Pork and Chicken Stock

This Pork and Chicken Stock has appeared once already on the blog––in my Shanghai Wonton Soup post. But I’m sharing it today as its own recipe, because I don’t just believe that this stock can stand on its own, I also believe it is invaluable

The simple reason of course is the flavor. Clear, delicious pork and chicken goodness. A great stock like this is the secret base of some of your favorite Chinese noodle soups and wonton soups.

A Level Up On Flavor

This pork and chicken stock is a level up from my homemade Chicken Stock. While that recipe yields the purest chicken stock, this pork and chicken stock is much more balanced and mellowed, with equal parts chicken and pork flavor. The combined result is a deliciously savory and clear tasting broth that’s hard to describe until you’ve tried it.  

When it comes to stock making, most people are smart enough to use bones, but remember that bones are bones, and they can’t really produce enough flavor in the end unless you dramatically increase the bone to water ratio. So it’s important to leave some meat on the bones to achieve the flavor you’re looking for!

In this case, I used pork neck bones because they are cheap, but still have plenty of meat. If you’re processing a pork picnic shoulder, you can also use the large bone with some of the shoulder meat still on it. 

As for the chicken parts/bones, I bought a stewing chicken (i.e., an old, tough chicken), though you can also use any combination of chicken backs, necks, and drumsticks, which are all economical options. 

Recipe Notes & Tips

Before we start, as always with my more technical recipes, a few suggestions to keep in mind for your stock:

  • Always use a large, thick-bottomed stockpot. Liquid reduces much faster in thin-bottomed pots, pans and/or woks. So the thicker the better for yielding as much stock as possible. And of course, a well-fitting lid is key to preventing all your delicious soup from evaporating.
  • Simmering is key to making a good stock or broth. Simmering means that the stock has visible slow movement under the right heat setting. When there is no movement in the liquid, that means the heat is too low, and it’s not doing much “cooking,” so the flavor from your bones and meat won’t come out. But when the boiling is too intense, the stock will reduce faster and lose clarity. That is, it’ll turn into murky stock. No one wants that.
  • It’s best to salt the stock at the time of application, i.e. right before you’re going to actually consume said stock.

How to Use Your Stock

I’m sure you have big plans for your pork and chicken stock, but in case you needed a few more, here are some of our favorite recipes:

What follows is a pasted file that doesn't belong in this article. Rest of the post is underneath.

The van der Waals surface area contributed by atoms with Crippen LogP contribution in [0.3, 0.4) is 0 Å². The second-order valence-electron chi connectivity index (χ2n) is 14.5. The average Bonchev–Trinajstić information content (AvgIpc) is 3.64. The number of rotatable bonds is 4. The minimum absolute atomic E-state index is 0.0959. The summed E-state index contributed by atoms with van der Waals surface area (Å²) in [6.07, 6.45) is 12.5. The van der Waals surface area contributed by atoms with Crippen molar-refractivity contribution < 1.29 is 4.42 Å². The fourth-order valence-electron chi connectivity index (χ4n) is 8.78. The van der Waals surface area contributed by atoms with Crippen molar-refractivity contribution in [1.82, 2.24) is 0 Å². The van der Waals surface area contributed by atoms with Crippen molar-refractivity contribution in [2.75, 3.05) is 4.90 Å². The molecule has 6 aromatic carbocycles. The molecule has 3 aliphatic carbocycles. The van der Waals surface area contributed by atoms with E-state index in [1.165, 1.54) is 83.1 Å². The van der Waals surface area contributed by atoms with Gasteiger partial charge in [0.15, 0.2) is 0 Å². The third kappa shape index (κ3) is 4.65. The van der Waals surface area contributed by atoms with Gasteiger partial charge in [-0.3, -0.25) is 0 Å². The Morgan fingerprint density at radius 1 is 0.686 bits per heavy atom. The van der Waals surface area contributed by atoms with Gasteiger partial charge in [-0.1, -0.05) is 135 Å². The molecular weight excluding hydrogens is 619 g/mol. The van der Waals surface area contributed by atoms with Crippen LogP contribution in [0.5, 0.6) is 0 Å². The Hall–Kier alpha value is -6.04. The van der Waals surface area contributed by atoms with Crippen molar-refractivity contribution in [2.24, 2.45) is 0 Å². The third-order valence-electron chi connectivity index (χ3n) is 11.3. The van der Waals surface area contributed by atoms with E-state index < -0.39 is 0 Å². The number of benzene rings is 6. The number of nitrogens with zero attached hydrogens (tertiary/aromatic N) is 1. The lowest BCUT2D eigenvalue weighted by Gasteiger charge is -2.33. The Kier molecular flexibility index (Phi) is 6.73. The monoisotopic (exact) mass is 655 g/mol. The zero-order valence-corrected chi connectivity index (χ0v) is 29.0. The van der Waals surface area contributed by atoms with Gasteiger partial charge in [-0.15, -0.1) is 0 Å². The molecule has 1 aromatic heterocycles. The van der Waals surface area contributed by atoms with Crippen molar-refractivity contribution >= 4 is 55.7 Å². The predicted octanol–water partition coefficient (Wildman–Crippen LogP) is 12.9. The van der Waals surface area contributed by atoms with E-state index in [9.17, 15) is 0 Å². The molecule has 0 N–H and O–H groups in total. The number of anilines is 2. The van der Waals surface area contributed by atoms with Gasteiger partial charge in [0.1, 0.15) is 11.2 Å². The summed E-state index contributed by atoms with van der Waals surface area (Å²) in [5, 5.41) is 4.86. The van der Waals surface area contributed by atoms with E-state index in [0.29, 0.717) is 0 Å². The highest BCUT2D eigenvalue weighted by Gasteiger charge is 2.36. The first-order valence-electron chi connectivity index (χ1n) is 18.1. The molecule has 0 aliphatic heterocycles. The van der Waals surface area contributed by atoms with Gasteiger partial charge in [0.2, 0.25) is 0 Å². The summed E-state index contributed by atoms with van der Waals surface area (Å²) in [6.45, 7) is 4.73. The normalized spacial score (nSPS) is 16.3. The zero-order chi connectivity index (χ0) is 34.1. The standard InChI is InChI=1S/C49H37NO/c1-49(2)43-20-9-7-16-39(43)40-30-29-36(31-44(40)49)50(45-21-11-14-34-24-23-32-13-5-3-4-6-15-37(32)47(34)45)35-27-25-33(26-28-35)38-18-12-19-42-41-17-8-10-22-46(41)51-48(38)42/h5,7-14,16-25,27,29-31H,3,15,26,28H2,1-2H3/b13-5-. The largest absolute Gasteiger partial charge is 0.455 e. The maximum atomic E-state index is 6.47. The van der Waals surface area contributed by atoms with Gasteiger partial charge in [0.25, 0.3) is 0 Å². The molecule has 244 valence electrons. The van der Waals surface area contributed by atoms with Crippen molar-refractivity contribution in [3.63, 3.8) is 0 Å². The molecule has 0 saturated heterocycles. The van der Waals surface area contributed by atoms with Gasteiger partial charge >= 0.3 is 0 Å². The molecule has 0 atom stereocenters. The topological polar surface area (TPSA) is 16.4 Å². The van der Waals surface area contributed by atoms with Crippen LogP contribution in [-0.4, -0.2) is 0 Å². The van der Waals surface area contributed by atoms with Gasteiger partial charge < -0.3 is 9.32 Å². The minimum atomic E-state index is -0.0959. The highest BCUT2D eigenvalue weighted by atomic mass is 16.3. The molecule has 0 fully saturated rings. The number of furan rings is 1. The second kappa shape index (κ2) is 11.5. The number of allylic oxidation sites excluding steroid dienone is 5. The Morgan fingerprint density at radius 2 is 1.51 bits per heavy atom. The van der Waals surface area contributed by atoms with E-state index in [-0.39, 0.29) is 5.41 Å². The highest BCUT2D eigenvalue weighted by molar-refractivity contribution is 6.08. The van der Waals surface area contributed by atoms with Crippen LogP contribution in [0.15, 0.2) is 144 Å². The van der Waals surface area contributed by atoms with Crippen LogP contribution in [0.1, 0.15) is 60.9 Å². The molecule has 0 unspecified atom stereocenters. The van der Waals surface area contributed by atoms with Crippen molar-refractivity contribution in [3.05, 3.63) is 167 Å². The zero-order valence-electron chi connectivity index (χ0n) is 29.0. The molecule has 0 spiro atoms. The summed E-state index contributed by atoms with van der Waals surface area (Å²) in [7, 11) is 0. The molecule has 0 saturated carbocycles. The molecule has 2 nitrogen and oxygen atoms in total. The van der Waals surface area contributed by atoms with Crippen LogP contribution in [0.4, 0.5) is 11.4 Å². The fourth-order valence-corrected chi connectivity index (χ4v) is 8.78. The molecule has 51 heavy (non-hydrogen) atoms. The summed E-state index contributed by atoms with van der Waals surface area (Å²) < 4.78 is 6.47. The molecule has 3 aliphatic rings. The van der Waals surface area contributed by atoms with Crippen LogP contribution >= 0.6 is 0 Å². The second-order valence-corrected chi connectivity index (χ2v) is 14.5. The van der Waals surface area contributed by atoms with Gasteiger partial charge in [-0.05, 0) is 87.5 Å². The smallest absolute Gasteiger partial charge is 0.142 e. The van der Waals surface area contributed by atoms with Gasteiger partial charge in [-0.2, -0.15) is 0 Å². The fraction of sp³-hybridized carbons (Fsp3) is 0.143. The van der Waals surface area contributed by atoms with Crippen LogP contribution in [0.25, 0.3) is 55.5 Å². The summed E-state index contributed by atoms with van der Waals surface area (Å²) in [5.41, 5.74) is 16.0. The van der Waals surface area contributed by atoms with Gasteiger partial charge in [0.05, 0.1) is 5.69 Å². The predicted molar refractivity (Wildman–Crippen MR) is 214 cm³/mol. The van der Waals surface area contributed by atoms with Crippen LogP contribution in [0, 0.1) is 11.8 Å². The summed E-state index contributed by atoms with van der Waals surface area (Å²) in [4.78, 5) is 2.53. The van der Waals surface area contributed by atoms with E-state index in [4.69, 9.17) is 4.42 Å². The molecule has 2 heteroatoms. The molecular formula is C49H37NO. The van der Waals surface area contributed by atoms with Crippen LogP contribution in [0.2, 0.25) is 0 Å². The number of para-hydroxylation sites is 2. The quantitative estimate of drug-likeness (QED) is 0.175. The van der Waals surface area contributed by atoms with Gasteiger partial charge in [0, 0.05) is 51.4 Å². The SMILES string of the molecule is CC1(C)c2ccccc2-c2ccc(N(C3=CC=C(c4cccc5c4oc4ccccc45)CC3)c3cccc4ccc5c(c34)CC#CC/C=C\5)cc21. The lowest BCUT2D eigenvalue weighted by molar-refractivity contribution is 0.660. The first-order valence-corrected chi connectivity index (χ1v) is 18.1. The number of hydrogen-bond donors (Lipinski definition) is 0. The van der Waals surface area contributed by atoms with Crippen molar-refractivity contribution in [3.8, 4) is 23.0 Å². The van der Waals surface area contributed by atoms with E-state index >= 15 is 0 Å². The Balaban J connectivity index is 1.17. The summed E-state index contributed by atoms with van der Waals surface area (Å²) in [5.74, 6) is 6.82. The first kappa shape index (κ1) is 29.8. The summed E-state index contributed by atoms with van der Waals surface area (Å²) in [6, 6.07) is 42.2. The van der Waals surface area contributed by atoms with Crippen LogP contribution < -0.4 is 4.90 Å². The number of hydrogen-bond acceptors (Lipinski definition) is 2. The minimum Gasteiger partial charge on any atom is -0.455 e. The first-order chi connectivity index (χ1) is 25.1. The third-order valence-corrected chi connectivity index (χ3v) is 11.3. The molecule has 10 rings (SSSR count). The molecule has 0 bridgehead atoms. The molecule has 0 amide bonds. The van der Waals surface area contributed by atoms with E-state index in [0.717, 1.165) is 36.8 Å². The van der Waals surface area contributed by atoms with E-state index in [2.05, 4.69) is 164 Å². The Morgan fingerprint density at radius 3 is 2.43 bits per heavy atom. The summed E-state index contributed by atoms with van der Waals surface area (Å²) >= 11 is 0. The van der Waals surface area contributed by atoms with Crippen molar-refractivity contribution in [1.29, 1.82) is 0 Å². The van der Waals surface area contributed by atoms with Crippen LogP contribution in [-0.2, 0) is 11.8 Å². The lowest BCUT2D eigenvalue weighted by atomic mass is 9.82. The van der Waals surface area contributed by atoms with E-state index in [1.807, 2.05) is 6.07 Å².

This stock also factors into a very special noodle recipe that I’ll be posting in a few days, along with the lard recipe that we posted on Wednesday. Can anyone guess what it is?

Okay, without further ado, let’s talk about how to make this chicken and pork stock!

Chicken & Pork Stock Recipe Instructions

Soak the chicken and pork bones in water for about 1 hour in order to get rid of any blood or impurities.

It’s best to change the water 1 to 2 times over the course of this process. Drain and set aside. This step will help ensure you get a clear stock.

Add all the stock ingredients (except the salt) to a large stock pot, and bring to a boil on the stove.

Chicken and Pork Stock, by thewoksoflife.comChicken and Pork Stock, by thewoksoflife.com

Once boiling, immediately reduce the heat to low. Skim away any impurities (foam, large floating particles, etc.) that float to the top. Cover and simmer at your stove’s lowest setting for at least 5 hours. To help you gauge the right heat level, the liquid in the pot should be moving slowly, but there shouldn’t be any large bubbles.

A slow simmer cooks the stock and keeps it clear at the same time. When the stock finishes cooking, turn off the heat, and let it cool before storing the stock in freezer containers. You can skim off any excess fat as well. Please use clean utensils throughout this process.

Chicken and Pork Stock, by thewoksoflife.comChicken and Pork Stock, by thewoksoflife.com

The stock will keep in the refrigerator for a week, and for months if kept in the freezer. We stored ours in mason jars in the fridge––sturdy plastic containers are best for the freezer. If you overfill glass jars and freeze them, you run the risk of them shattering! 

Chicken and Pork Stock, by thewoksoflife.comChicken and Pork Stock, by thewoksoflife.com

So what do you do with the pork bones and the chicken afterwards? For the pork bones, we usually just eat them with some light soy sauce––it’s delicious, trust me.

As for the chicken, it’s quite dry and flavorless by the end of the simmering process. Debone any meat, and feed it to you or your neighbor’s dog! We mix the leftover chicken meat into Barley’s kibble, and she loves it!


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